Read Matthew 20:20-28
Most of us like to be the king. Maybe we don’t want to be king of the world, but all of us want to be numero uno at something. Whether it’s being the leading salesman or the best athlete or the gal with the most Facebook friends, we want to stand out; we want to be noticed; we want it to be our name on people’s lips. Our attempts to get to the front of the line can be innocent enough. Often we get there fair and square. Sometimes though, if we’re honest, we bend the rules to our advantage. Either way, rarely does our climb towards the top occur without some collateral damage. We trample on another person’s feelings, or interests, or rights in order to steal the spotlight, to grab the headlines, or to guarantee the promotion. Not that any of us would admit to such blatant disregard for others. As Phil Lineberger, pastor of Sugarland Baptist Church once said in a sermon, “We all want to be great, but we don't want folks to know we want to be great.” So we become masters of subtle self-promotion, but don’t be deceived, we all are looking for our own chance to yell “king me.”
This Sunday is Palm Sunday. Those who saw Jesus on that day may have thought that’s exactly what he was doing – grasping for power. As far as they could tell, Jesus had been jockeying for position for a few years now. They’d heard the reports of large crowds and miraculous healings. There were even a few rumors of mass feedings. He seemed to have everything in place for quite a run. He still had quite a few hurdles to jump. Mainly Roman hurdles, but the people longed for liberation and thought Jesus might just be the one whose shouts of “King Me! King Me!” could bring an end to the Roman occupation. So the people shouted and laid their coats at his feet because they could see that Jesus was a man on the move.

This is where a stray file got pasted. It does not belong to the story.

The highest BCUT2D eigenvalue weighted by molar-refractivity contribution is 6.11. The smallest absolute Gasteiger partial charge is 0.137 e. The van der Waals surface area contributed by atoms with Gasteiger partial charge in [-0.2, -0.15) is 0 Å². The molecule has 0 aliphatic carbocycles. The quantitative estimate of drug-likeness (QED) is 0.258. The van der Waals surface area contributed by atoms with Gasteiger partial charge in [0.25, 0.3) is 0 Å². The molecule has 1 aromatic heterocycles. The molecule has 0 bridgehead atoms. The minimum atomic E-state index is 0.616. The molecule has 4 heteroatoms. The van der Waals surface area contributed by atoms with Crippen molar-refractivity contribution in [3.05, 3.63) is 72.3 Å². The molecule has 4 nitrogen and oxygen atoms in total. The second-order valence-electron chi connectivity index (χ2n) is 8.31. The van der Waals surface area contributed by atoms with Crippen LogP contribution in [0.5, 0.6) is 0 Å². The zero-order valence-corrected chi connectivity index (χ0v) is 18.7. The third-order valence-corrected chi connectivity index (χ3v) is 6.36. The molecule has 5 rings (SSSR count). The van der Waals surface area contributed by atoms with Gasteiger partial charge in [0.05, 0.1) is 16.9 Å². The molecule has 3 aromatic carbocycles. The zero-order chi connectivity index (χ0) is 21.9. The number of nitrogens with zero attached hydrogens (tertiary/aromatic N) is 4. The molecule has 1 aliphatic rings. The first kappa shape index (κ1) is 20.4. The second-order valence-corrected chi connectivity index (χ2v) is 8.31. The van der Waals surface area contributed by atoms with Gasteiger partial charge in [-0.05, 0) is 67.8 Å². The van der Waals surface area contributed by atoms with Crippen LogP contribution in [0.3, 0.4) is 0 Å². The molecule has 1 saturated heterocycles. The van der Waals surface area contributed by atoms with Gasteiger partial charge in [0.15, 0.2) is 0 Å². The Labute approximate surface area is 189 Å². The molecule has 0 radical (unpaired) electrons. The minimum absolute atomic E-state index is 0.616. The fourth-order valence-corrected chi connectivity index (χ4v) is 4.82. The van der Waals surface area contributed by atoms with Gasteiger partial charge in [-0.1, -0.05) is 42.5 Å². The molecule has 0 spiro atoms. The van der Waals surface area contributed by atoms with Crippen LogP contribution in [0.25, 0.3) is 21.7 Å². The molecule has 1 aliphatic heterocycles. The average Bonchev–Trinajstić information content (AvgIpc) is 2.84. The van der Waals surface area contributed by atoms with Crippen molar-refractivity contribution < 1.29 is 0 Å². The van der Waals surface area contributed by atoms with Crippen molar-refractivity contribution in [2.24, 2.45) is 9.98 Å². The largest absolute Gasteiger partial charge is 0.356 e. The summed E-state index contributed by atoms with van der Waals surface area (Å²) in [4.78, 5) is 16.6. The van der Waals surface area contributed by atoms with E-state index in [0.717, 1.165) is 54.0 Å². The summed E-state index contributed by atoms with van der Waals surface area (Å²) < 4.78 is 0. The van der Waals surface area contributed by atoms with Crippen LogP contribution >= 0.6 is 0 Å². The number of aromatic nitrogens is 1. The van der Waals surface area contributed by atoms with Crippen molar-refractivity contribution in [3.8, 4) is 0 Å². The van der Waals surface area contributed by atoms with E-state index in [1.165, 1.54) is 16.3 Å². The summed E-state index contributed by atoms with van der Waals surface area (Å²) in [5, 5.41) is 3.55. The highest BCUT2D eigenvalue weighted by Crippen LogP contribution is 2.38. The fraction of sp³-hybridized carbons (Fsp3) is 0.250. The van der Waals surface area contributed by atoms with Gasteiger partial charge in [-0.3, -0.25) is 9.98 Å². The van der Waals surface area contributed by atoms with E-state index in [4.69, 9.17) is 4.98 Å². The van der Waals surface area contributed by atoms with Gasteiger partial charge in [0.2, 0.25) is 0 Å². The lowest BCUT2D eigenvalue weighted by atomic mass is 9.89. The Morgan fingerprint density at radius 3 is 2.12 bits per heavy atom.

Jesus was on the move that Palm Sunday long ago, but not in the direction of the people’s expectations. He wasn’t on the way up, as they hoped, but the way down. He wasn’t grasping for power but letting go. At least, that’s how Paul would describe Jesus’ journey a few decades later when he wrote, “Your attitude should be the same as that of Christ Jesus: Who being in very nature God, did not consider equality with God something to be grasped, but made himself nothing, taking the very nature of a servant. And being found in appearance as a man, he humbled himself and became obedient to death – even death on a cross.” In other words, Jesus was showing us that the way up, is actually the way down. The path to a God kind of power isn’t in figuring out how to be the king, but in following the King who gave up his glory to serve us all.
Whoever wants to become great among you must be your servant, and whoever wants to be first must be your slave – just as the Son of Man did not come to be served, but to serve, and to give his life as a ransom for many – Matthew 20:26-27.